Driving digital transformation is not primarily about technology but about leadership. There are lessons to be learned from digital leaders who have transformed large established companies that weren’t “born digital.”
“Digital Masters excel at two essential capabilities. They build digital capabilities by rethinking and improving their business processes, their customer engagements, and their business models. They also build strong leadership capabilities to envision and drive transformation,” writes George Westerman in his latest book, Leading Digital: Turning Technology into Business Transformation.
The book, co-authored with Didier Bonnet and Andrew McAfee, grew out of a study of more than 400 large global firms in traditional industries, from manufacturing to pharmaceuticals. The authors’ research was designed to, in effect, sequence the DNA of what Westerman and his coauthors call Digital Masters by studying the patterns underlying successful digital transformations.
Westerman is a Principal Research Scientist with the MIT Sloan Initiative on the Digital Economy, where his research portfolio and teaching focus on digital technology leadership and innovation. His previous books include The Real Business of IT: How CIOs Create and Communicate Value, and IT Risk: Turning Business Threats into Competitive Advantage, both co-authored with Richard Hunter. The Real Business of IT, which CIO Insight magazine named the best ITbusiness book of 2009, showed CIOs how to change IT’s role from that of order taker to strategic partner by taking charge of the value conversation. IT Risk, one of CIO Insight’s ten best books of 2007, showed CIOs how they can use risk concepts to change the nature of the IT/ Business conversation.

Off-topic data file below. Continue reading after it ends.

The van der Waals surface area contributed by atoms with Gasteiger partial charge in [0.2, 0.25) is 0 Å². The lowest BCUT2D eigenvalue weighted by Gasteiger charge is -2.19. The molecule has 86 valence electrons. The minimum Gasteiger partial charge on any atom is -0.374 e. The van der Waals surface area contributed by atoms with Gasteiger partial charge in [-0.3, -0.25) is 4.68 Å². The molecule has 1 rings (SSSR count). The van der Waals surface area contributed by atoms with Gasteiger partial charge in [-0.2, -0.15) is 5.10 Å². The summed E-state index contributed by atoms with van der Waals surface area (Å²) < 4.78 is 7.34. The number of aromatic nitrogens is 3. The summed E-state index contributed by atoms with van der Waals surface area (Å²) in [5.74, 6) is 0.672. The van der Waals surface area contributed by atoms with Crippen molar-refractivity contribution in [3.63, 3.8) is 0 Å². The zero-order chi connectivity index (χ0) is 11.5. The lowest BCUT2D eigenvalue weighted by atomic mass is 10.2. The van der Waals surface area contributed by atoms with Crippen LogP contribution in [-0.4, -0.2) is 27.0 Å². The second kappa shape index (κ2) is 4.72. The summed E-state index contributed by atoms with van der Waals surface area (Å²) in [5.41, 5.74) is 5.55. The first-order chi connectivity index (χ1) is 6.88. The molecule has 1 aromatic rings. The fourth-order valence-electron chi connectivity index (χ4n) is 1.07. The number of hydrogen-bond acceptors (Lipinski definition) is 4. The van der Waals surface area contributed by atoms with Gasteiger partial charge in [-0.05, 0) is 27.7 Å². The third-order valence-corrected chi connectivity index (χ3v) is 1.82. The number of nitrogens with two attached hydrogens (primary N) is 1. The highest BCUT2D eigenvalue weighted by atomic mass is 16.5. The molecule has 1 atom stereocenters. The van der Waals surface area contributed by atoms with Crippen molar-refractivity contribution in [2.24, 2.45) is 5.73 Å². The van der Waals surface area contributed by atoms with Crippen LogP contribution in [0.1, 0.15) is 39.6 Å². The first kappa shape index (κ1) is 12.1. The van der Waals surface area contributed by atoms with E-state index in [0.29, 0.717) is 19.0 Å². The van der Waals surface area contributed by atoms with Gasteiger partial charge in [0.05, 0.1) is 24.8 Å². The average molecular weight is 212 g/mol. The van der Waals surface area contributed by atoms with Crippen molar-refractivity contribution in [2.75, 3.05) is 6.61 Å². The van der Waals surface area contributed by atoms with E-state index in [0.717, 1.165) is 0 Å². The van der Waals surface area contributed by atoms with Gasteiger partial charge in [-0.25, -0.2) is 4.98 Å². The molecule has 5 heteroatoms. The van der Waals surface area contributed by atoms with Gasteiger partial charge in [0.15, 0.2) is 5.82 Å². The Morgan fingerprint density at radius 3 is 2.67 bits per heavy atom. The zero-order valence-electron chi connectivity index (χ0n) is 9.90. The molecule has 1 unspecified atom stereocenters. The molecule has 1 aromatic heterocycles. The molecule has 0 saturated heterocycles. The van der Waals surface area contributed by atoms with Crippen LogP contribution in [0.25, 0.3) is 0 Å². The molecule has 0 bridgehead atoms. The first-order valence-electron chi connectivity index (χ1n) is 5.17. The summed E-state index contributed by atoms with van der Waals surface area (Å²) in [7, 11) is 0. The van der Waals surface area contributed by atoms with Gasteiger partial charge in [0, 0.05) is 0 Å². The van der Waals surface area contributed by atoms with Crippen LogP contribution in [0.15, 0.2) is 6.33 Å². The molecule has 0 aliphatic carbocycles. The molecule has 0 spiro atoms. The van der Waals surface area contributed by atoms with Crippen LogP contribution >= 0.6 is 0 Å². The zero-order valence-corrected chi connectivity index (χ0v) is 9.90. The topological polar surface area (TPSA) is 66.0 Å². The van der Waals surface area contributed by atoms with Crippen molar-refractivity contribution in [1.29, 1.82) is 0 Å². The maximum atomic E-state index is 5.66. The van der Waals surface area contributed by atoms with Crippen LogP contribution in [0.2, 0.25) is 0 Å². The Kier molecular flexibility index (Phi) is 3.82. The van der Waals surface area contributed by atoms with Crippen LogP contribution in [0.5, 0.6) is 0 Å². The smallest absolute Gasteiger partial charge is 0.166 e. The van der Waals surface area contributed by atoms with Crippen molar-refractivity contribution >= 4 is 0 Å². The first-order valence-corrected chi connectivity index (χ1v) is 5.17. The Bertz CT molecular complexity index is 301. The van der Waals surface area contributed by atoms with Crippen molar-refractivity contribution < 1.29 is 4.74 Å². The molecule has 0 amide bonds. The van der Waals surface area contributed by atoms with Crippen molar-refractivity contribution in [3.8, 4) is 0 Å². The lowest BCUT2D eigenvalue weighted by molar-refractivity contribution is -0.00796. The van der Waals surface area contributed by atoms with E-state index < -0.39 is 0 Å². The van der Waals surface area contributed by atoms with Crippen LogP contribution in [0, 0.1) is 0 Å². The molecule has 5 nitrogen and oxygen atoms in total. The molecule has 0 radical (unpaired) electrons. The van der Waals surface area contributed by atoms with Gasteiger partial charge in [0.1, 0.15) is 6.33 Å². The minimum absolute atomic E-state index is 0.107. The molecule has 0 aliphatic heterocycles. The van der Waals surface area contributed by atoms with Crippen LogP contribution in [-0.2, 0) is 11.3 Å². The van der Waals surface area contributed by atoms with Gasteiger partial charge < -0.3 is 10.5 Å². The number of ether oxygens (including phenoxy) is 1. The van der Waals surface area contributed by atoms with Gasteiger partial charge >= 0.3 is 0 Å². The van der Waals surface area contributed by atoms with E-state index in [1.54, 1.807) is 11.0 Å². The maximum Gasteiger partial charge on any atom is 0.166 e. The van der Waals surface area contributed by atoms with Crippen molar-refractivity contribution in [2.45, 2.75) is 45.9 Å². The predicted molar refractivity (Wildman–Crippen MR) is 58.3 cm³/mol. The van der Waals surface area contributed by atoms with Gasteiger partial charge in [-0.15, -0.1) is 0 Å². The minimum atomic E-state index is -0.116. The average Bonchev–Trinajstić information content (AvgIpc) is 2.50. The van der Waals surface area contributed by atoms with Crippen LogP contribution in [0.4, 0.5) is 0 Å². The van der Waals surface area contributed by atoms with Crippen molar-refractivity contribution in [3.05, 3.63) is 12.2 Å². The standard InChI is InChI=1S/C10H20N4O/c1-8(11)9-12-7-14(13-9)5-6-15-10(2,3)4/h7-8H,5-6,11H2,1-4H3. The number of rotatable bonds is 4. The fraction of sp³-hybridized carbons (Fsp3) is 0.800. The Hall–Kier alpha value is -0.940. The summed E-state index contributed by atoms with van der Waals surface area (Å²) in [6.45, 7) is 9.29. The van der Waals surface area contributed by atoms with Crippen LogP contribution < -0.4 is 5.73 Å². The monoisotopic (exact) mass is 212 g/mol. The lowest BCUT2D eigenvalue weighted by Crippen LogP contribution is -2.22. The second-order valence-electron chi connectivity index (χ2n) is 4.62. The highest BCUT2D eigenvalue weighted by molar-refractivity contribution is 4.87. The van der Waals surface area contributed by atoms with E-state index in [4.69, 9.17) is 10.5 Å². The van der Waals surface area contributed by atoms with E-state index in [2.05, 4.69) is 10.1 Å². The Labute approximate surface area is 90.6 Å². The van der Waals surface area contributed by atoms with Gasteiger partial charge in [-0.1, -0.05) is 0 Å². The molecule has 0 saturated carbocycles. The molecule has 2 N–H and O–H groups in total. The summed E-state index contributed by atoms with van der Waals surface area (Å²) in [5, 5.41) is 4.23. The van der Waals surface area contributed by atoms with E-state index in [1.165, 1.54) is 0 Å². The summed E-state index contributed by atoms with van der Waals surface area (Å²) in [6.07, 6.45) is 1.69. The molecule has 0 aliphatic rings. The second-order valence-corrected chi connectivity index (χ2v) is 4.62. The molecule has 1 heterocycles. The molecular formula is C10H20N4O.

Westerman is a member of the Board of Directors of the Technology Business Management Council, Co-Chairman of the MIT Sloan CIO Leadership Awards, and faculty director of the MIT Sloan course “Essential IT for Non-IT Executives.” Prior to joining the MIT Sloan School of Management in 2002, George earned a doctorate from Harvard Business School. Earlier, he gained more than 13 years of experience in product development and technology management roles. In the following edited conversation with CIO Straight Talk Editor Paul Hemp and Associate Editor Venumadhav Pandit, Westerman describes some of the attributes of companies that have undergone a successful digital transformation.
How did you go about studying companies that are “leading digital”?
We didn’t go out and look for companies that we knew were Digital Masters. We started with companies that were big, at least $1 billion in annual revenue, and well-managed. We wanted to see what they were doing with technology, as opposed to what the born digital companies, the Amazons and the Googles of the world, were doing. We chose not to focus on born-digital companies because executives in large companies often say, “Yes, I understand that Google does it that way. It’ll never work for us.” What we found was that there are large companies around the world who may not be doing it the Google way but who are doing great things with digital.
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